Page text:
Amazon Spheres open in Seattle

Retail company Amazon has completed a set of glass orbs filled with "cloud forest" gardens for its headquarters in Seattle.

Seattle, USA


img.0 Photos by Amazon.

"The Spheres", the brand new architectural project completed in front of Amazon's headquarters, comprises a trio of connected glass domes. Located in the centre of Amazon-occupied office towers in Downtown Seattle, the project provides work areas for employees and green space for the public
img.1 Photos by Amazon.

Amazon founder and CEO, Jeff Bezos, officially opened the project on 29 January 2018, by giving a voice command to the company's digital assistant, Alexa. The structure was designed by American architecture firm NBBJ, which gained approval for the project in 2013.
img.2 Photos by Amazon.

"This particular design was chosen due to its natural occurrence in nature and as a nod to historic conservatories, like Kew Gardens [in southwest London]," said an announcement on Amazon's blog. Similar projects also include the Eden Project in Cornwall, UK, and the cooled conservatories at Singapore's Gardens by the Bay. In Seattle, the three glazed orbs are constructed from 620 tons of steel and supported on a thick concrete base. All three units share an open-plan indoor area that is filled with thousands of plants, which can be viewed from multiple vantage points.
img.3 Photos by Amazon.

Of the trio, the largest "sphere" measures approximately 90 feet (27 metres) tall and 130 feet (39 metres) in diameter. The entire structure is covered in 2,643 panes of clear glass, tessellated to form a seemingly curved surface. The facade's geometric pattern is derived from a shape found in nature, known as a Catalan solid. Underneath the glass, a layer of film helps to limit the level of infrared radiation that enters and therefore keep the interiors cool.
img.4 Photos by Amazon.

Over 40,000 individual plants from all over the world fill the building, which provides work areas and meeting places for Amazon employees away from its traditional office towers in the city. The company described The Spheres as "a direct link to nature" for employees, who can make use of a "treehouse" meeting room. The layout is guided by timber decking, floating staircases, terraces and water features, and includes a four-storey wall covered in living organisms. "Studies suggest that spaces that embrace biophilic design can inspire creativity and even improve brain function," said Amazon's blogpost.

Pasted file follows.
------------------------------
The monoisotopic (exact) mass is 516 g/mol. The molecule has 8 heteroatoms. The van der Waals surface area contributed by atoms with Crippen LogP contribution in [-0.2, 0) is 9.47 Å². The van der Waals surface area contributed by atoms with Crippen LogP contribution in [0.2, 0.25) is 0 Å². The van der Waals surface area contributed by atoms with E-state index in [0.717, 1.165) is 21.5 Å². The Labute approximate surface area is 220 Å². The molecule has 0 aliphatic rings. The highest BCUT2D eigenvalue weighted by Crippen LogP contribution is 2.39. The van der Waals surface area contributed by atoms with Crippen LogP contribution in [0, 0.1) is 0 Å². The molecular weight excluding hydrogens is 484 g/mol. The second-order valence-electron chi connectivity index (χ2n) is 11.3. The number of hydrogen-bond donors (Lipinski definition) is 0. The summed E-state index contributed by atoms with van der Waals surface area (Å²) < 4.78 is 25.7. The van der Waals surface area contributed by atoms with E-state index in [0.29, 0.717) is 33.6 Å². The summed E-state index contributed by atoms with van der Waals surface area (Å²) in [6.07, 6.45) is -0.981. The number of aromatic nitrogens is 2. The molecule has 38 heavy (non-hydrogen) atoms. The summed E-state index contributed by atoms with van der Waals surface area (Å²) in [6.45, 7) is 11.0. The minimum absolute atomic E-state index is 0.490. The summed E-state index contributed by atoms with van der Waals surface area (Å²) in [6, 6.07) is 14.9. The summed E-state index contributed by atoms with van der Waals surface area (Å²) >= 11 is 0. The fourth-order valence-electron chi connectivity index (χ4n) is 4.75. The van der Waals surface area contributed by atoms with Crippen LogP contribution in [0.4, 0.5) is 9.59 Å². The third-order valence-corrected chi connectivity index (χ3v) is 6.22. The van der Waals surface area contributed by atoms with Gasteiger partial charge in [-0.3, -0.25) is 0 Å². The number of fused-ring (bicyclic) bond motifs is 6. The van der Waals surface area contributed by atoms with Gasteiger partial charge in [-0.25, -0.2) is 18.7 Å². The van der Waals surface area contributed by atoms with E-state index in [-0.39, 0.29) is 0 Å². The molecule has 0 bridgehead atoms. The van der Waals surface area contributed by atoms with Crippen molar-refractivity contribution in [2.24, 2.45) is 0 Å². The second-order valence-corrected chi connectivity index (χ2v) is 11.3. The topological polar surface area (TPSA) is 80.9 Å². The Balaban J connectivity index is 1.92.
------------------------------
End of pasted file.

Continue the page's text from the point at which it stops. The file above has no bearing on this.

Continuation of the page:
img.5 Photos by Amazon.

Other offices that are designed around plants include Italian furniture manufacturer Cassina's headquarters in northern Italy by Patricia Urquiola, the all-female co-working club The Wing in New York City, and co-working spaces by Sella Concept in east London. Many of the plant species at The Spheres are from cloud-forest ecosystems, which are typified by cool, humid conditions. The collection includes specimens from The University of Washington and Atlanta Botanical Garden, as well as a Ficus rubiginosa names Rubi – the tallest plant inside – which was planted in California in 1969, measures 55 feet (17 metres) tall.
img.6 Photos by Amazon.

"The Spheres operate on a diurnal cycle – the daytime temperature inside will average 72 degrees with humidity around 60 percent, and the nighttime temperature will average 55 degrees with humidity around 85 percent," said a statement from Amazon. The Spheres is also open year-round to the public, who can access an areas at the base of the garden called Understory, which acts as a visitor centre.
img.7 Photos by Amazon.

"Our goal with The Spheres was to create a unique gathering place where employees could collaborate and innovate together, and where the Seattle community could gather to experience biodiversity in the centre of the city," said John Schoettler, Amazon's vice president of global real estate and facilities. The company has invested heavily in Seattle, reportedly adding $38 billion to the city's economy from 2010 to 2016, and is also using its home to test new ideas for the future of retail.


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